In turn, this reminds me not to be too judgemental about other people’s travel experiences. Heading to Bali (from here, just three hours and a few hundred dollars) to enjoy cheap cocktails by the pool is not my idea of what travelling should be about, but for other people, that’s just what they want. Joining a whirlwind bus tour of Europe isn’t my idea of fun, but other people have a different perspective on that and will enjoy it. Everybody’s expectations of travel are different and the ways people like to travel are different.

Viennese rubbish man; Viennese pastry

And thank goodness for that, because otherwise the centre of Vienna would have been overrun with travellers hell bent on following the local rubbish truck around with us. It may have continued all day but eventually the friendly rubbish man turned to us, waved, the truck drove off into the far distance, and my son allowed me to take him for a piece of cake after all.


  1. Aw, bless him. 🙂 It is a good reminder though to enjoy the journey rather than the destination so to speak. If you have certain expectations with a child when travelling I imagine there would be disappointment. However, just enjoying the ride with them would create wonderful memories. We want to travel with M but were wondering about a “right” time. Obviously there isn’t one! They are all just different.

    • Yes exactly, not having high expectations is the way to go although R did fantastically well, we were amazed! I don’t know about a “right” time but I’m still glad we didn’t do the long haul flights between 18 months and 2.5 or so – three plus worked much better.

  2. Interesting take on travel Amanda. I think trucks and tractors would be the highlight of any little boy, anywhere in the world. Funny that just this week I also blogged about Rubbish removal.
    I also love Vienna.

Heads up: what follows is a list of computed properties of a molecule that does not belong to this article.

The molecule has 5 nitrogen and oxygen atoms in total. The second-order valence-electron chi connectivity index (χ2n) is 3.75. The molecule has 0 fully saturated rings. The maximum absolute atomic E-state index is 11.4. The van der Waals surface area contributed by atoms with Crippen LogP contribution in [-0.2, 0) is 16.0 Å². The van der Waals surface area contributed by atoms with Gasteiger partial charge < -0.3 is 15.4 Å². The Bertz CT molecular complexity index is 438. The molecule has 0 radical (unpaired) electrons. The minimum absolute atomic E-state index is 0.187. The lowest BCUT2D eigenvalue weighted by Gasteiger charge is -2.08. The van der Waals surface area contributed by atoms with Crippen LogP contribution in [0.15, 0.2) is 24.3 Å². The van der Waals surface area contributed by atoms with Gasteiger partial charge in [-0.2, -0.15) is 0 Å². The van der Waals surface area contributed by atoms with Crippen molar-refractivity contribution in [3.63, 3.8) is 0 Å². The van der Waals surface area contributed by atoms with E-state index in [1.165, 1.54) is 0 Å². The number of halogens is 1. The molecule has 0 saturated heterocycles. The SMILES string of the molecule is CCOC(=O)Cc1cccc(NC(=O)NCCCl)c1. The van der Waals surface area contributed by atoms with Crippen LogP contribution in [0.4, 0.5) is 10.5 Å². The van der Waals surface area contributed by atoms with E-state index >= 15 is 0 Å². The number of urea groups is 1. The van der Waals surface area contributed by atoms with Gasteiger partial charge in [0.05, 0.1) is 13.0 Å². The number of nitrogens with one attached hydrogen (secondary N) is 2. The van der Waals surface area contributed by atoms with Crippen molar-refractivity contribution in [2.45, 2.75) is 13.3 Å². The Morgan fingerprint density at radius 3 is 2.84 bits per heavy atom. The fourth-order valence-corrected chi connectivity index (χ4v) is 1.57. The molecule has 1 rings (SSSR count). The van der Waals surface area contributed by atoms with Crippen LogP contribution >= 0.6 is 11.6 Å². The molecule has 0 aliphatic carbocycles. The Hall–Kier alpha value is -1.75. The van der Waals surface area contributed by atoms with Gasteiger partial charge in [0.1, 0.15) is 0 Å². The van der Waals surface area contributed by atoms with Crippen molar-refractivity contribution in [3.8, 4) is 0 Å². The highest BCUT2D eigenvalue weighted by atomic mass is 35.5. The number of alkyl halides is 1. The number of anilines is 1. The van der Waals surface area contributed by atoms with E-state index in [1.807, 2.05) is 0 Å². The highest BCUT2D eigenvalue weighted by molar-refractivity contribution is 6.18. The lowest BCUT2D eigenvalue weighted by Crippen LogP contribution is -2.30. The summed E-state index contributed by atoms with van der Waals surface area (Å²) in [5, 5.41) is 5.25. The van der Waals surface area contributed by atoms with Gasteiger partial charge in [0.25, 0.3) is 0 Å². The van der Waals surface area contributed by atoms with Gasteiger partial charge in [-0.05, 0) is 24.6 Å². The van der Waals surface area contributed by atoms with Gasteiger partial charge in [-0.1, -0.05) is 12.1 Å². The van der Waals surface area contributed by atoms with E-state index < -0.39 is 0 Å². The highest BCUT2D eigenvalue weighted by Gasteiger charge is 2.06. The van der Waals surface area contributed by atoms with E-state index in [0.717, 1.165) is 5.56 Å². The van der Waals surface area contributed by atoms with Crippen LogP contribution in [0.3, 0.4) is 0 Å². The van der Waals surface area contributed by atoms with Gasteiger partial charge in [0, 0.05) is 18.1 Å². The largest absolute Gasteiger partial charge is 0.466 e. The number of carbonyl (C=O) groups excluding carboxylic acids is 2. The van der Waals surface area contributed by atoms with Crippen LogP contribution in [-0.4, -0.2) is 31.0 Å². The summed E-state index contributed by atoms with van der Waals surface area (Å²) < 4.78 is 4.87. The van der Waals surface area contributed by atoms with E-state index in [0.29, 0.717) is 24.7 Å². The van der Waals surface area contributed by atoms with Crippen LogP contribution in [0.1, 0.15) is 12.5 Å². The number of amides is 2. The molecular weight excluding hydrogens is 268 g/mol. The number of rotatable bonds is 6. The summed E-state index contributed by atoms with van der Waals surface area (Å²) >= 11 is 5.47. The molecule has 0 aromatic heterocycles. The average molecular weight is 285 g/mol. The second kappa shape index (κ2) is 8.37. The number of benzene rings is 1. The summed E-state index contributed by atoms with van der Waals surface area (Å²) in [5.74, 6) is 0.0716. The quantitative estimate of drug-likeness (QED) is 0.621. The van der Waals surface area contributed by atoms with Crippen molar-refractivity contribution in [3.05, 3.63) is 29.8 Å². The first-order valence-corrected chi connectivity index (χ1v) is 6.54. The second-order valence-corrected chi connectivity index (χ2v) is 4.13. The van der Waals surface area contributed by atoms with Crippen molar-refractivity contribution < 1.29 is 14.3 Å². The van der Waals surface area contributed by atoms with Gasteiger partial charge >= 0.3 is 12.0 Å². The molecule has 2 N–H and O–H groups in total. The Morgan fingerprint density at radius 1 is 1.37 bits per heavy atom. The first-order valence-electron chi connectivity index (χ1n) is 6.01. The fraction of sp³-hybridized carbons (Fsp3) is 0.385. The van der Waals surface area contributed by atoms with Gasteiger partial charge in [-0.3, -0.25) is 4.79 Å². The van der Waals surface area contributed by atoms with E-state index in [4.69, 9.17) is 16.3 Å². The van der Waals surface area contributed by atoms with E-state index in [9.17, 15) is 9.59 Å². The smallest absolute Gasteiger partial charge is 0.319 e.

• You blogged about rubbish? I am heading straight to your blog!!!! I hope there are some pictures for my son to enjoy 😉
      Vienna’s a lovely city, isn’t it? I visited it frequently when I lived in Bratislava and it was nice to return.

  3. Hello, this was a fun read for this mother of three boys. Mine are 16, 15 and 7 now but I remember three very well. The big two had fantastic toy rubbish trucks, really good quality ones which lasted for years and years, as did their joy in rubbish removal.

    Mine are not great travellers… it’s such a shame… but I’m persisting. Have to say that lounging around in bali has been HEAVEN for me at times, but really I’d rather be with you having a coffee in Vienna.

    • Ha ha we have similar fantastic toy rubbish trucks, they are very robust and am sure will continue to entertain my boy and his mates for some years to come – because people keep telling me this interest could last for years!

      And yes, coffee in Vienna does make a nice change from lounging in Bali – one day! (if you came with us you’d have to follow the rubbish trucks too!)

  4. How sweet. Reminds me of a trip my brother won to New Zealand when he was a teenager … he mainly took photos of cows! (The trip was a prize for being a great judge of prize cows!) I remember wanting to see the scenery and he’d be telling me about the different farms he’d visited and the great cows and bulls he’d seen …

    • Love it!! Everyone has a different perspective … though cows may well be preferable to rubbish trucks? (Except that you’re unlikely to find cows in the middle of Vienna, I guess)

  5. Cathedrals? Bah. Boring! Viennese rubbish bins and garbage disposal, what a great trip! A magical experience from the wonderful perspective of a three year old.

  6. Love this! My guys were fascinated by rubbish trucks too! Thanks for Rewinding.

  7. Very novel post. I never knew that blogging about rubbish was allowed, never mind it actually being interesting!!